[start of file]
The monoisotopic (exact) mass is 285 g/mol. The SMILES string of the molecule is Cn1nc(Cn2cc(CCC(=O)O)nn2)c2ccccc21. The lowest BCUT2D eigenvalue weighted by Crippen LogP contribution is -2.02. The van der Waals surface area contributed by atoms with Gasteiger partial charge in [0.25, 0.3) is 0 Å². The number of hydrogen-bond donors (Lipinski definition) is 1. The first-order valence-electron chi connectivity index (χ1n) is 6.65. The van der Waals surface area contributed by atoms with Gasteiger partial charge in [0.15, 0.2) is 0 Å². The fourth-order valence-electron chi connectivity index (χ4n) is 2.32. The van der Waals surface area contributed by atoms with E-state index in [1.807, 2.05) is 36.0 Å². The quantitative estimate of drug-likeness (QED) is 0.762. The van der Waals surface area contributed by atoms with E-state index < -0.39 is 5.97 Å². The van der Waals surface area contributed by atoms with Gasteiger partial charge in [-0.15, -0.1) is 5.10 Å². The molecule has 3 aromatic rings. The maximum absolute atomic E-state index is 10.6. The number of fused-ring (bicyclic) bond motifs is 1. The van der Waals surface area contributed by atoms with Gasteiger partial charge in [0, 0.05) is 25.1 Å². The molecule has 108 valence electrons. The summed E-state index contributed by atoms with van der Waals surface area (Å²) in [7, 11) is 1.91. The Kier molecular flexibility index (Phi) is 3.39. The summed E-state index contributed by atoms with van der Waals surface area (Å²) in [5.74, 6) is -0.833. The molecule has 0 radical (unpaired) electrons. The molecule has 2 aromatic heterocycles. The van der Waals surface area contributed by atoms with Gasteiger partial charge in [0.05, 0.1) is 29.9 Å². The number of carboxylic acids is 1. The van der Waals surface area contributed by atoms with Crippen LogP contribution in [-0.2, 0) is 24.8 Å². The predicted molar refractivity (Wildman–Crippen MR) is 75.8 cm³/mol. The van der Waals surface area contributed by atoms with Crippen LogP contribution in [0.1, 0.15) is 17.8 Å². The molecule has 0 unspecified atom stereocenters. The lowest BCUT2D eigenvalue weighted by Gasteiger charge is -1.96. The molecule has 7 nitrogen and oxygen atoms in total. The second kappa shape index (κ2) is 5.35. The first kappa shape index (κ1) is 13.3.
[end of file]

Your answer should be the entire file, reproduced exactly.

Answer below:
The monoisotopic (exact) mass is 285 g/mol. The SMILES string of the molecule is Cn1nc(Cn2cc(CCC(=O)O)nn2)c2ccccc21. The lowest BCUT2D eigenvalue weighted by Crippen LogP contribution is -2.02. The van der Waals surface area contributed by atoms with Gasteiger partial charge in [0.25, 0.3) is 0 Å². The number of hydrogen-bond donors (Lipinski definition) is 1. The first-order valence-electron chi connectivity index (χ1n) is 6.65. The van der Waals surface area contributed by atoms with Gasteiger partial charge in [0.15, 0.2) is 0 Å². The fourth-order valence-electron chi connectivity index (χ4n) is 2.32. The van der Waals surface area contributed by atoms with E-state index in [1.807, 2.05) is 36.0 Å². The quantitative estimate of drug-likeness (QED) is 0.762. The van der Waals surface area contributed by atoms with E-state index < -0.39 is 5.97 Å². The van der Waals surface area contributed by atoms with Gasteiger partial charge in [-0.15, -0.1) is 5.10 Å². The molecule has 3 aromatic rings. The maximum absolute atomic E-state index is 10.6. The number of fused-ring (bicyclic) bond motifs is 1. The van der Waals surface area contributed by atoms with Gasteiger partial charge in [0, 0.05) is 25.1 Å². The molecule has 108 valence electrons. The summed E-state index contributed by atoms with van der Waals surface area (Å²) in [7, 11) is 1.91. The Kier molecular flexibility index (Phi) is 3.39. The summed E-state index contributed by atoms with van der Waals surface area (Å²) in [5.74, 6) is -0.833. The molecule has 0 radical (unpaired) electrons. The molecule has 2 aromatic heterocycles. The van der Waals surface area contributed by atoms with Gasteiger partial charge in [0.05, 0.1) is 29.9 Å². The number of carboxylic acids is 1. The van der Waals surface area contributed by atoms with Crippen LogP contribution in [-0.2, 0) is 24.8 Å². The predicted molar refractivity (Wildman–Crippen MR) is 75.8 cm³/mol. The van der Waals surface area contributed by atoms with Crippen LogP contribution in [0.1, 0.15) is 17.8 Å². The molecule has 0 unspecified atom stereocenters. The lowest BCUT2D eigenvalue weighted by Gasteiger charge is -1.96. The molecule has 7 nitrogen and oxygen atoms in total. The second kappa shape index (κ2) is 5.35. The first kappa shape index (κ1) is 13.3.